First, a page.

However, the security has also proven to be a double-edged sword. Both the brothers have lost their jobs. Satinder used to work in a manufacturing factory in Noida and his younger brother Sandeep in a mobile company in Ghaziabad. They had to come home to their village to protect their parents. They cannot leave their home now without security and no employer is willing to employ them because they will have to be accompanied by armed police personnel. The family has five bighas of land given to them during the land distribution programme for dalits several decades ago. Two bighas have been illegally occupied by upper castes. They till three bighas of land. Even when they go for agricultural operations, they are accompanied by the police. They cannot step out of their home, even to buy vegetables. They said that when they go to the market they are kept in the middle of two sets of police. This attracts unwanted attention and as a result they are easily identified as “the Hathras case” family. In the household, there is the grandmother Shanti Devi over 80 years old,  the girl’s parents Om Prakash and Rama Devi. Om Prakash had been a worker in Asansol for decades and was familiar with the red flag. He said such gross injustice could never have happened in Bengal under Jyoti Basu. Satinder’s wife Sandhya and their three children and the younger brother aged 23, Sandeep. Because of security reasons the children have stopped going to school. The eldest child has been sent to Sandhya’s parents. The right to education for the younger two has been blocked by these circumstances. The family is in deep financial distress. Over these three years, the compensation amount has been spent on expenses related to the case. Even when sympathetic lawyers do not charge fees, every trip to the court costs upto Rs 15,000-20,000. The family has to hire a vehicle not only for themselves but also for the security guards. Sometimes, especially in the earlier days, they were having to go to the various courts, in Lucknow and Allahabad several times a month. Every time the family attends a social function, there are similar expenses. All travel arrangements have to be made by the family. As a result, the family has stopped going out at all. Last year Sandhya fell seriously ill. She had to be admitted to a hospital in Agra. Apart from the high expenses for her medical treatment, the family had to make arrangements for a separate room for the security guards which cost a lot of money. Rama Devi broke down several times while talking to us. She said that she sees images of her beloved daughter’s brutalised body and finds it difficult to come to terms with the injustice of the perpetrators of the violence being released. She wept saying it is not just her daughter, but now the entire family is being destroyed. Pointing to her sons she said “what crime have they committed to have their normal lives snatched away from them…how can we live if they do not find employment.” It was then that Satinder said that the compensation money is almost exhausted. He said that they had kept some aside for the legal costs and have tried to cut down on all other expenses. “We require at least Rs 15,000 a month for our food and minimum expenses” he said “but without an income the situation is becoming desperate.” Pointing to the clothes he was wearing he said even our clothes are given to us by relatives, we feel ashamed to speak about our difficulties.”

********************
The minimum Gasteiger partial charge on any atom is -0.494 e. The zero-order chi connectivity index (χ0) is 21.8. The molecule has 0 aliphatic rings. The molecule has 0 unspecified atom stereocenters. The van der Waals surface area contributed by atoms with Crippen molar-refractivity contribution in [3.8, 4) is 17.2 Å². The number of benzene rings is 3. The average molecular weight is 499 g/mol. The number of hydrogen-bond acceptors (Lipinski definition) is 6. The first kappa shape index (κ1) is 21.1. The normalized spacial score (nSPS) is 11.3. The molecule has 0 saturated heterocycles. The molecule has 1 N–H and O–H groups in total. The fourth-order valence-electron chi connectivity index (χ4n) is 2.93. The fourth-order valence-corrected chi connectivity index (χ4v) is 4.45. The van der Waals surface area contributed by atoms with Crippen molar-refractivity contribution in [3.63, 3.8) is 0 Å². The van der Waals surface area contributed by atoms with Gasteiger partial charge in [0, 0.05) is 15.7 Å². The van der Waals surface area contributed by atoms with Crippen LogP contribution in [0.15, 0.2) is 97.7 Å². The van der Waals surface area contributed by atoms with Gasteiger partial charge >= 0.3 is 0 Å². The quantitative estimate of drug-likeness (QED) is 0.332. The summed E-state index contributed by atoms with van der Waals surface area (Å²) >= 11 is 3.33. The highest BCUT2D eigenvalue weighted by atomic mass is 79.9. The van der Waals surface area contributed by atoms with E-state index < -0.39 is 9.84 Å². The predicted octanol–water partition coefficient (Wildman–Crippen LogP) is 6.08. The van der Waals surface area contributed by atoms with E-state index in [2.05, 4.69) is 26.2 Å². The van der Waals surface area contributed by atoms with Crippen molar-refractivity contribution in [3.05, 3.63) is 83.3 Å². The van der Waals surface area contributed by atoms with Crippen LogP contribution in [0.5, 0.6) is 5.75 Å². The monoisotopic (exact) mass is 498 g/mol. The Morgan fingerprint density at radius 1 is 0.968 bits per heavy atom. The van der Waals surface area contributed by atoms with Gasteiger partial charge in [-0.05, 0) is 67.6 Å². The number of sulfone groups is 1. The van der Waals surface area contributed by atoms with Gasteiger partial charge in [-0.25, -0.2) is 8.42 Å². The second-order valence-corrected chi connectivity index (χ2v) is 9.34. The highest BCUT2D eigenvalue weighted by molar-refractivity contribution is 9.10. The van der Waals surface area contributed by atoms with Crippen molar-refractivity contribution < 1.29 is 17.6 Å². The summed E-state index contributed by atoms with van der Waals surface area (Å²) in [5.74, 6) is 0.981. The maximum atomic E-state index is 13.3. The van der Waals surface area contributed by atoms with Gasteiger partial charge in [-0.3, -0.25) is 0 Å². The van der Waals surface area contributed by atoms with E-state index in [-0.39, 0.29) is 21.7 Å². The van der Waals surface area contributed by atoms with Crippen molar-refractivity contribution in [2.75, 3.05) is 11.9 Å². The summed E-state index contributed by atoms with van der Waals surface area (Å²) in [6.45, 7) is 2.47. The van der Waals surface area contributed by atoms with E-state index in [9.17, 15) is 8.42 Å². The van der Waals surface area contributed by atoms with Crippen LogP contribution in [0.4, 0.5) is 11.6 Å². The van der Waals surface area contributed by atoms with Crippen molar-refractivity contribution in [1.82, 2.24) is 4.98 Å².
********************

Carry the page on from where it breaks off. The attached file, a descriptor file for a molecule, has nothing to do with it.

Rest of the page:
The Lok Sabha seat is a seat reserved for the SCs. The sitting MP is from the BJP, a man called Rajvir Diler. He did not visit the family even once. When asked about their plight he said the government has given Rs 25 lakhs, what else can it do. We were told a story that reportedly, when he goes to upper caste houses, where dalits are not served tea in the same glasses used in the house, he carries his own glass and drinks his tea from it so as not to offend his upper caste constituents. These are the caste codes shamefully adhered to by a BJP SC MP. These are the codes that are expected to be followed by all dalits. 

This dreadful plight is the punishment meted out to a dalit family. The punishment is because they have refused to compromise with the rapists and killers of their sister, their daughter. Hathras is a metaphor for injustice, cruelty and the implementation of the Manu code against dalits and women by the BJP double-engine government.

On behalf of the CPI(M), we assured them of all help in their brave struggle for justice.